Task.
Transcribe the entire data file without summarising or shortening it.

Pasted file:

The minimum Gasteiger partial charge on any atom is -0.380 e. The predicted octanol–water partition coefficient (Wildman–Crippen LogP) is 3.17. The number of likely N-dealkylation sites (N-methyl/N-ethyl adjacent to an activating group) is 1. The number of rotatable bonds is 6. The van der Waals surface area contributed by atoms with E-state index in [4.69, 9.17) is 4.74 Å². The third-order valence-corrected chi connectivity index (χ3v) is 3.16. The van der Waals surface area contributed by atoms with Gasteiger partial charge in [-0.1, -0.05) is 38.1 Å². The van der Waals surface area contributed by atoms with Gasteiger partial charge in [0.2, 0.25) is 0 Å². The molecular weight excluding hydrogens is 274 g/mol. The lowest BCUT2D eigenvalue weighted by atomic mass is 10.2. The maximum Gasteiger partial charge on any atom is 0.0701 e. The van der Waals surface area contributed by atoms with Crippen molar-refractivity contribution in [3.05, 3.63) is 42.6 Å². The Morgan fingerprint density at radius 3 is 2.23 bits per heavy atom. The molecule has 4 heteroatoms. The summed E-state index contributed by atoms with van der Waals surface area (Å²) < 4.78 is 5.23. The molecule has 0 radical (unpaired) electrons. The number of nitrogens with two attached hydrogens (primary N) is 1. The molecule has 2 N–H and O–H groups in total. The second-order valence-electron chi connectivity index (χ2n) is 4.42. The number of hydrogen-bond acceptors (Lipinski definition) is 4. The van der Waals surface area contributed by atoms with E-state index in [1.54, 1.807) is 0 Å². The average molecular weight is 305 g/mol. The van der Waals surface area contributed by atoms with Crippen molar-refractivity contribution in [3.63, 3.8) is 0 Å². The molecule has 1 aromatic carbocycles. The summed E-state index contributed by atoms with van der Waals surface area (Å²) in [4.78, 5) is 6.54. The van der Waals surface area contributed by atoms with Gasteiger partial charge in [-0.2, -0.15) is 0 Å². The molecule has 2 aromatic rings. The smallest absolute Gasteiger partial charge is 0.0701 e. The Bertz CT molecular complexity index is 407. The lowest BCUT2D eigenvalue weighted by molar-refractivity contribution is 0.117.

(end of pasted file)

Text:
The minimum Gasteiger partial charge on any atom is -0.380 e. The predicted octanol–water partition coefficient (Wildman–Crippen LogP) is 3.17. The number of likely N-dealkylation sites (N-methyl/N-ethyl adjacent to an activating group) is 1. The number of rotatable bonds is 6. The van der Waals surface area contributed by atoms with E-state index in [4.69, 9.17) is 4.74 Å². The third-order valence-corrected chi connectivity index (χ3v) is 3.16. The van der Waals surface area contributed by atoms with Gasteiger partial charge in [-0.1, -0.05) is 38.1 Å². The van der Waals surface area contributed by atoms with Gasteiger partial charge in [0.2, 0.25) is 0 Å². The molecular weight excluding hydrogens is 274 g/mol. The lowest BCUT2D eigenvalue weighted by atomic mass is 10.2. The maximum Gasteiger partial charge on any atom is 0.0701 e. The van der Waals surface area contributed by atoms with Crippen molar-refractivity contribution in [3.05, 3.63) is 42.6 Å². The Morgan fingerprint density at radius 3 is 2.23 bits per heavy atom. The molecule has 4 heteroatoms. The summed E-state index contributed by atoms with van der Waals surface area (Å²) < 4.78 is 5.23. The molecule has 0 radical (unpaired) electrons. The number of nitrogens with two attached hydrogens (primary N) is 1. The molecule has 2 N–H and O–H groups in total. The second-order valence-electron chi connectivity index (χ2n) is 4.42. The number of hydrogen-bond acceptors (Lipinski definition) is 4. The van der Waals surface area contributed by atoms with E-state index in [1.54, 1.807) is 0 Å². The average molecular weight is 305 g/mol. The van der Waals surface area contributed by atoms with Crippen molar-refractivity contribution in [3.63, 3.8) is 0 Å². The molecule has 1 aromatic carbocycles. The summed E-state index contributed by atoms with van der Waals surface area (Å²) in [4.78, 5) is 6.54. The van der Waals surface area contributed by atoms with Gasteiger partial charge in [-0.2, -0.15) is 0 Å². The molecule has 2 aromatic rings. The smallest absolute Gasteiger partial charge is 0.0701 e. The Bertz CT molecular complexity index is 407. The lowest BCUT2D eigenvalue weighted by molar-refractivity contribution is 0.117.